Rebekah Valentine (Twitter)
Not a lot of people remember that back in the days of the GameBoy Color, Pokemon had a twin. A sort of “Pokemon that never was.” Magi-Nation began as a trading card game, but evolved into a GBC game and a TV show. You played as Tony Jones, a normal boy sent into a strange world who, as the great “Magus Kyros” must visit four shadow geysers and save the world…all by essentially capturing monsters and using them to fight for you.
This game may have used the mechanics of Pokemon and the basic plot of every RPG on the market, but what made it stand out was its humor and its atmosphere. The world of Magi-Nation is full of flawed, strange people and way too many mushrooms. There was the trainer, Yaki, who always yelled; Orlon, who was constantly trying to make bad puns; Valkan, who was incompetent but good-natured…every single character was well-written. Most items in the world were able to be examined, with Tony making wry comments such as “reminds me of my dog” to a wheelbarrow. The world was vast, with different unique regions and a few insanely vague sidequests. And the game was challenging–summoning monster drained Tony’s health pool, making strategy important and at times very difficult.
The TCG had areas and characters and concepts that weren’t in the game. I kept expecting a sequel where we could explore those, but…it never came. It’s probably too late for Magi-Nation, particularly with its gameplay similarities to Pokemon, but it makes me sad that such a clever universe will go to waste.
Daniel George (Twitter)
Although there have been Mario RPG games that have superseded this title (including the Paper Mario console and Mario & Luigi handheld series), there really hasn’t been anything that Nintendo has produced in the realm of a Super Mario RPG sequel. It perfectly blended the sensibilities of the Mario universe with the turn-based RPG style of Final Fantasy entries, while using time-based combat actions to improve the strength of abilities and the defensive effectiveness of shielding. Mario platforming and Squaresoft-developed RPG mechanics meant a winning system of play.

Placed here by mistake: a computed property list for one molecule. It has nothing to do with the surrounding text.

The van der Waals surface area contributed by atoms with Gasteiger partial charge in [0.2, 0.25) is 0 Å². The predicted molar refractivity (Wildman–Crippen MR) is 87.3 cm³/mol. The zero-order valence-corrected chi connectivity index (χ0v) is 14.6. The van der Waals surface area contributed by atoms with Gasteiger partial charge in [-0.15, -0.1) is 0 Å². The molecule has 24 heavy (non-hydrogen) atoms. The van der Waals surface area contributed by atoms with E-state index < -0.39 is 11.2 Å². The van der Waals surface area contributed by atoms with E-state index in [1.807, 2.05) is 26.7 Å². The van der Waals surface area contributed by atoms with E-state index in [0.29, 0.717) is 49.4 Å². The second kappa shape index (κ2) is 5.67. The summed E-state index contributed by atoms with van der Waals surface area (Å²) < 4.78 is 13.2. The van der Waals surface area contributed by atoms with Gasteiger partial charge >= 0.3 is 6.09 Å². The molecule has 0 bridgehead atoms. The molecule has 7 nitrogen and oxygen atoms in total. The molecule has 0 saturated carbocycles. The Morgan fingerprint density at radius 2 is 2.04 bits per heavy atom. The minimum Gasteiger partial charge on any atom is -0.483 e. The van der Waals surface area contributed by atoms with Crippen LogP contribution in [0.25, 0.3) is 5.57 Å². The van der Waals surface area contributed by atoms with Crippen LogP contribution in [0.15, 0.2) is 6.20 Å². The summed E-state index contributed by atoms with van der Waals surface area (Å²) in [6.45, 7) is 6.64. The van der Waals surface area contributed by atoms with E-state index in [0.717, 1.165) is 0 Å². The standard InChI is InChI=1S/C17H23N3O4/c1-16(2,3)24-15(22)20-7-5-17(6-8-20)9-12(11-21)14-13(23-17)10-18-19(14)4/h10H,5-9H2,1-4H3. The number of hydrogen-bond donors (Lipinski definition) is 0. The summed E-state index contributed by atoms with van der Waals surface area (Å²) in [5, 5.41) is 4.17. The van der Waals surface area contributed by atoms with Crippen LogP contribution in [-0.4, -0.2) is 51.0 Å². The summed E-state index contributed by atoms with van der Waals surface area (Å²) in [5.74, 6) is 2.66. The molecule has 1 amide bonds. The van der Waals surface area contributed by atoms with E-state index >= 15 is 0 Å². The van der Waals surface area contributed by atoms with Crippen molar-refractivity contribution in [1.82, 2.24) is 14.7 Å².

Plus, the story of Super Mario RPG dictated that Mario’s friends (and even foes) had to come together in order to defeat the ongoing threat of the Smithy Gang. It’s rare to see Mario and Bowser team up within a video game, and rarer, at the time, for Princess Peach to be playable in a non-passive role. The game also saw the birth and death of Mallow and Geno, two interesting characters with emotional depth that have not seen the light of day since.
To see a sequel would mean Square Enix would have to team up with Nintendo to get it done once again. If a sequel of Super Mario RPG meant living on the Nintendo 3DS (like Square Enix’s Bravely Default), I’ll take it. Anything to get back to that core heart of Square’s RPG vision with Nintendo’s love for all things Mario.
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